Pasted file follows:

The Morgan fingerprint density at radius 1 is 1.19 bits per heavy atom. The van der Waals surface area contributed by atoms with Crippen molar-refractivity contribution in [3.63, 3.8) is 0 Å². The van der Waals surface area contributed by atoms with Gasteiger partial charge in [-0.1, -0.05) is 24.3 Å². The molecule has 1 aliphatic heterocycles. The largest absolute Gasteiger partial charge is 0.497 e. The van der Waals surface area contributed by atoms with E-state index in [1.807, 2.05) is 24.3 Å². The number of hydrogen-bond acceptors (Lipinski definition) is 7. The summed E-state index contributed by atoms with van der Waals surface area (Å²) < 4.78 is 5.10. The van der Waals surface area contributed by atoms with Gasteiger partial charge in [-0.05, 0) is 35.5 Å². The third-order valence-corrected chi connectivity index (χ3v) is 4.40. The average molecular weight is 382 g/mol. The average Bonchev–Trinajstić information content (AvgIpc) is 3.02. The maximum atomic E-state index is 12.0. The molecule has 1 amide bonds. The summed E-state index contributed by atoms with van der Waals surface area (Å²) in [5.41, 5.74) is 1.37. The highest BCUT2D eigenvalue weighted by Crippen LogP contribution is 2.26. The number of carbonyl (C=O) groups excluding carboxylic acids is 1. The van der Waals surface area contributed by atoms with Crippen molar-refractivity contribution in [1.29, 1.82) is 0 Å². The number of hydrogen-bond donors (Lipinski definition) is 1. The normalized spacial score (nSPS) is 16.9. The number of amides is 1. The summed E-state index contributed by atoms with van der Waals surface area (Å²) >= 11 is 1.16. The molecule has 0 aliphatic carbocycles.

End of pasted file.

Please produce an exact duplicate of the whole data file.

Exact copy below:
The Morgan fingerprint density at radius 1 is 1.19 bits per heavy atom. The van der Waals surface area contributed by atoms with Crippen molar-refractivity contribution in [3.63, 3.8) is 0 Å². The van der Waals surface area contributed by atoms with Gasteiger partial charge in [-0.1, -0.05) is 24.3 Å². The molecule has 1 aliphatic heterocycles. The largest absolute Gasteiger partial charge is 0.497 e. The van der Waals surface area contributed by atoms with E-state index in [1.807, 2.05) is 24.3 Å². The number of hydrogen-bond acceptors (Lipinski definition) is 7. The summed E-state index contributed by atoms with van der Waals surface area (Å²) < 4.78 is 5.10. The van der Waals surface area contributed by atoms with Gasteiger partial charge in [-0.05, 0) is 35.5 Å². The third-order valence-corrected chi connectivity index (χ3v) is 4.40. The average molecular weight is 382 g/mol. The average Bonchev–Trinajstić information content (AvgIpc) is 3.02. The maximum atomic E-state index is 12.0. The molecule has 1 amide bonds. The summed E-state index contributed by atoms with van der Waals surface area (Å²) in [5.41, 5.74) is 1.37. The highest BCUT2D eigenvalue weighted by Crippen LogP contribution is 2.26. The number of carbonyl (C=O) groups excluding carboxylic acids is 1. The van der Waals surface area contributed by atoms with Crippen molar-refractivity contribution in [1.29, 1.82) is 0 Å². The number of hydrogen-bond donors (Lipinski definition) is 1. The normalized spacial score (nSPS) is 16.9. The number of amides is 1. The summed E-state index contributed by atoms with van der Waals surface area (Å²) >= 11 is 1.16. The molecule has 0 aliphatic carbocycles.